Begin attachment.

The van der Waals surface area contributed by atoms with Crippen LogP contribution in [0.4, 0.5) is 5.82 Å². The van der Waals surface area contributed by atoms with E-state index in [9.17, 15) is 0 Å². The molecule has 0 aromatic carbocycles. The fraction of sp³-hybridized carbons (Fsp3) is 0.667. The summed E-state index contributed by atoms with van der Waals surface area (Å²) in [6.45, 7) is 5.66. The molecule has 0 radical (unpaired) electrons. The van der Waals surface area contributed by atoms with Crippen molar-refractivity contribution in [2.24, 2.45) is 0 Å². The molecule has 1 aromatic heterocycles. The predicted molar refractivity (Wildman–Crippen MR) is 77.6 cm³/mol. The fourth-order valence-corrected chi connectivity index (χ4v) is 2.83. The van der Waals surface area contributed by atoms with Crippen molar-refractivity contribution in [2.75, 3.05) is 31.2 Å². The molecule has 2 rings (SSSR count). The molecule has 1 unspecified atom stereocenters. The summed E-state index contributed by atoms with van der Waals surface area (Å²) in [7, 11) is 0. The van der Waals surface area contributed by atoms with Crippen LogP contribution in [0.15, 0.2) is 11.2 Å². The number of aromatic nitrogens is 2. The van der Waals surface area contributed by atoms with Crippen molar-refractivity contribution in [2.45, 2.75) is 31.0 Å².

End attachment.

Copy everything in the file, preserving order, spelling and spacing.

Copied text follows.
The van der Waals surface area contributed by atoms with Crippen LogP contribution in [0.4, 0.5) is 5.82 Å². The van der Waals surface area contributed by atoms with E-state index in [9.17, 15) is 0 Å². The molecule has 0 aromatic carbocycles. The fraction of sp³-hybridized carbons (Fsp3) is 0.667. The summed E-state index contributed by atoms with van der Waals surface area (Å²) in [6.45, 7) is 5.66. The molecule has 0 radical (unpaired) electrons. The van der Waals surface area contributed by atoms with Crippen molar-refractivity contribution in [2.24, 2.45) is 0 Å². The molecule has 1 aromatic heterocycles. The predicted molar refractivity (Wildman–Crippen MR) is 77.6 cm³/mol. The fourth-order valence-corrected chi connectivity index (χ4v) is 2.83. The van der Waals surface area contributed by atoms with Crippen molar-refractivity contribution in [2.75, 3.05) is 31.2 Å². The molecule has 2 rings (SSSR count). The molecule has 1 unspecified atom stereocenters. The summed E-state index contributed by atoms with van der Waals surface area (Å²) in [7, 11) is 0. The van der Waals surface area contributed by atoms with Crippen LogP contribution in [0.15, 0.2) is 11.2 Å². The number of aromatic nitrogens is 2. The van der Waals surface area contributed by atoms with Crippen molar-refractivity contribution in [2.45, 2.75) is 31.0 Å².